Frank Howes, assessing the concert in The Times (24 November 1947),pointed out that Edmund Blunden had ‘accepted the traditional manner, invoking the “Delightful Goddess…resourceful Legend” in true seventeenth-century style.’ However, the poem was not simply ‘pastiche’; ‘it embodies a true love of England and is aptly adorned with musical metaphors and happy allusions to some of our [English] composers.’ These include Merbecke, Byrd, Dowland, Purcell and Handel. Howes believed that it makes ‘an excellent basis’ for a musical ode and ‘Finzi has not failed to seizehis opportunity.’
From a musical perspective, Howes considered the composer had ‘held together’ the work with firmly moving basses [bass lines, orchestral and choral]. He did not think the opening fanfares ‘came off’ in spite of the fact they seemed to be a prelude of ‘all kinds of musick.’This section was scored ‘crudely’ and was ‘too repetitive.’ It is when the chorus enters that ‘the music begins to glow with beauty…’ and when the fanfare reappears it displays ‘real splendour.’ The moment that most impressed Frank Howes was ‘the entry of the tenor’s still small voiceof Mr. Rene Soames’ who entered with a melody that might be ‘set beside the fourth and fifth songs [‘Wonder’ and ‘The Salutation’]ofDies Natalis as one of the loveliest things in contemporary music.’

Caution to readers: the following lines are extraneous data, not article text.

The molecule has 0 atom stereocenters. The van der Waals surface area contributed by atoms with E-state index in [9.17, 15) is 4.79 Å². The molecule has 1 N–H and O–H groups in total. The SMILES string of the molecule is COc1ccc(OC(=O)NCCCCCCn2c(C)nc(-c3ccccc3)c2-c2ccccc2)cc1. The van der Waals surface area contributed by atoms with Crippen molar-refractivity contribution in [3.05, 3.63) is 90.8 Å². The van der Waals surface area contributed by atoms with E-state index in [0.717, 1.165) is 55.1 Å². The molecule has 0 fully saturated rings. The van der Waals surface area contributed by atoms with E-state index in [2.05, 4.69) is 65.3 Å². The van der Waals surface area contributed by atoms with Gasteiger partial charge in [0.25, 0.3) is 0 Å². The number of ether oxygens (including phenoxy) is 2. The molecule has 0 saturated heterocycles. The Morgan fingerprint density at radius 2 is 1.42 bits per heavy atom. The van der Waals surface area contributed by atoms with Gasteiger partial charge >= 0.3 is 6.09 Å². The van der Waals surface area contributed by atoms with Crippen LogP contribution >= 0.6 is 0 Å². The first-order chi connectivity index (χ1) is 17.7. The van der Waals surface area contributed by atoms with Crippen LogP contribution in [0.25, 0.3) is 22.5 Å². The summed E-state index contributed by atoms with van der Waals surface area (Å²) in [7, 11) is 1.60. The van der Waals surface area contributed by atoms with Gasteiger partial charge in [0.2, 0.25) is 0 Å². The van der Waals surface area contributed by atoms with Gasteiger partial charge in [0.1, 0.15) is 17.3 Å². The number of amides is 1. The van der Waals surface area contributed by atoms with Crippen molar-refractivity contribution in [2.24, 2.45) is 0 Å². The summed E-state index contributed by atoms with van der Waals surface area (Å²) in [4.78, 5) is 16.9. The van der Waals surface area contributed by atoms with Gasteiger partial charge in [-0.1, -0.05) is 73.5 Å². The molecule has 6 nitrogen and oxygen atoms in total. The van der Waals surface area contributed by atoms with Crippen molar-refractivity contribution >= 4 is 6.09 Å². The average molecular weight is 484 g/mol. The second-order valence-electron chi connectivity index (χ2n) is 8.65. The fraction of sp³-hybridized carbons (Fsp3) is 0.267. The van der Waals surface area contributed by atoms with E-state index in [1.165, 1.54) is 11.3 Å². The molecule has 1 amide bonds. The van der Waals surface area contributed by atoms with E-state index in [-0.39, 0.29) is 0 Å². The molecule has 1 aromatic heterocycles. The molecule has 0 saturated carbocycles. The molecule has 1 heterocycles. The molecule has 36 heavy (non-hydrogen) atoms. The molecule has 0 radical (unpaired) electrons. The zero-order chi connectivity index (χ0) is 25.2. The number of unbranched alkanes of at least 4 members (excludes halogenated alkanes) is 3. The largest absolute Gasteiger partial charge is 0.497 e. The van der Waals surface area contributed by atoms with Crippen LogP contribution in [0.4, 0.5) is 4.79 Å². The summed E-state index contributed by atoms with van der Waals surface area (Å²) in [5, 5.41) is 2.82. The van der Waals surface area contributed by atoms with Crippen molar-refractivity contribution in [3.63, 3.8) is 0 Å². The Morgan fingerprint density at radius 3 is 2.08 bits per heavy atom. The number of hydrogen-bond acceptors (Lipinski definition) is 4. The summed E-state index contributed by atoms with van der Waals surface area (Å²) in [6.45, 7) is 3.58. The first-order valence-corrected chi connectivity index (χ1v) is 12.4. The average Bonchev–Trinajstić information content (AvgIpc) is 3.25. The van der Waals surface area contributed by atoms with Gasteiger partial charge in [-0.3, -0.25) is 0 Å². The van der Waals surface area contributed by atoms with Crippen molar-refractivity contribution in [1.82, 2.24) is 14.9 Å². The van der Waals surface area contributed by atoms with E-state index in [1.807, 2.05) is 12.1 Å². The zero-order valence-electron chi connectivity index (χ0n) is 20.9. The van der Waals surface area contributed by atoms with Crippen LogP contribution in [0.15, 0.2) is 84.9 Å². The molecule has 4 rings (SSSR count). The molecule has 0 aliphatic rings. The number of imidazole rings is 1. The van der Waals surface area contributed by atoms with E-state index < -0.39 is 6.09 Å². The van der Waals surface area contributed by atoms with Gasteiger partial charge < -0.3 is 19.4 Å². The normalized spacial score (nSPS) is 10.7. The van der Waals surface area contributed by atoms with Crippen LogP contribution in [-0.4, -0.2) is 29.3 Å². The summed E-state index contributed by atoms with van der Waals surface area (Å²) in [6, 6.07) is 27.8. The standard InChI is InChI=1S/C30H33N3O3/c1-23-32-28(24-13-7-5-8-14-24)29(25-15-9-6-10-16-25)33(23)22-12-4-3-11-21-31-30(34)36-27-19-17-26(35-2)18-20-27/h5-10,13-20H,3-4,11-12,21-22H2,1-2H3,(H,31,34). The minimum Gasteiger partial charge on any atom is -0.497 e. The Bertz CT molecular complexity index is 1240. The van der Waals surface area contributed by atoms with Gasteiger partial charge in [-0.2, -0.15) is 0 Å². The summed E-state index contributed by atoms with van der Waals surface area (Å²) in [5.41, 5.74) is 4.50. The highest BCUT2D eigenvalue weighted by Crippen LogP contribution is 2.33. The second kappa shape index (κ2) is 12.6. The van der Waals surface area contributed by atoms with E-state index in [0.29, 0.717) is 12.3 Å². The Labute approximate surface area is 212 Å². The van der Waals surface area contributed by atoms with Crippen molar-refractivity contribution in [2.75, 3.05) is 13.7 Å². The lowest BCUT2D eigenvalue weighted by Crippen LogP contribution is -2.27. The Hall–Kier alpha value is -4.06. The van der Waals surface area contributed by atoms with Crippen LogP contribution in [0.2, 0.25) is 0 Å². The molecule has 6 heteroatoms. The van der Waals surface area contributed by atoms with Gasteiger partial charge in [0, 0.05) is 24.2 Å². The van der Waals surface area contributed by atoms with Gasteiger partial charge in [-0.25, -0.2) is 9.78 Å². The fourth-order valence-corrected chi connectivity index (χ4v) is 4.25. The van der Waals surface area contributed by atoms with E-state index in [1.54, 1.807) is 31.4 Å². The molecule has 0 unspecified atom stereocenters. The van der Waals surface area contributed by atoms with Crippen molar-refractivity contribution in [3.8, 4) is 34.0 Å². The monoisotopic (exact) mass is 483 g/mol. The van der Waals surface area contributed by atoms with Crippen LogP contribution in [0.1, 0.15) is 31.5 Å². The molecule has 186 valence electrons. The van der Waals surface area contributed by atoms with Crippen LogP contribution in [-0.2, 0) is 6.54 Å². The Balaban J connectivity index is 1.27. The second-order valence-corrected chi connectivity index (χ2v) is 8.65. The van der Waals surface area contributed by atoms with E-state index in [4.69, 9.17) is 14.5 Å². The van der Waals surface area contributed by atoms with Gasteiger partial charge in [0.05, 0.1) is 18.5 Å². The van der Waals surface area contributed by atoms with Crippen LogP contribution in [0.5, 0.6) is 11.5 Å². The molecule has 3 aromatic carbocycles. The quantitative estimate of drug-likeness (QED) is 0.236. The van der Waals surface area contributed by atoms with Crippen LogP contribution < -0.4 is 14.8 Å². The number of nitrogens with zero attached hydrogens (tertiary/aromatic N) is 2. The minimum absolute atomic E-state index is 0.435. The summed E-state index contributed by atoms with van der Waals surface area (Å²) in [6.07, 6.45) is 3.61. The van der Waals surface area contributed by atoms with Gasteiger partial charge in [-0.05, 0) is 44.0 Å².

Howes thought that the choir ‘sang in the new work well enough to present it faithfully and better than they did in Handel.’

Frank Howes, also writing in the Musical Times (December 1947), further noted that the ‘specially commissioned ode…restore[d] another feature of the seventeenth-century celebration of St. Cecilia’s day.’ He considered that Finzi ‘…had made a setting at once dignified, festal and melodious in his characteristically lyrical vein of an appropriate piece of ceremonial verse from the pen of Edmund Blunden.’

Publication

After the first performance, Howard Ferguson looked over the manuscript before publication. He wrote to the composer: ‘Here is ‘Cecily’, cleaned, polished and corrected.’ (106 Wildwood Road, N.W.11; 13 June [1948]). He had discovered some ‘obvious mistakes’ which he corrected ‘without further comment.’ Once again Ferguson expressed pride in having the work inscribed to him.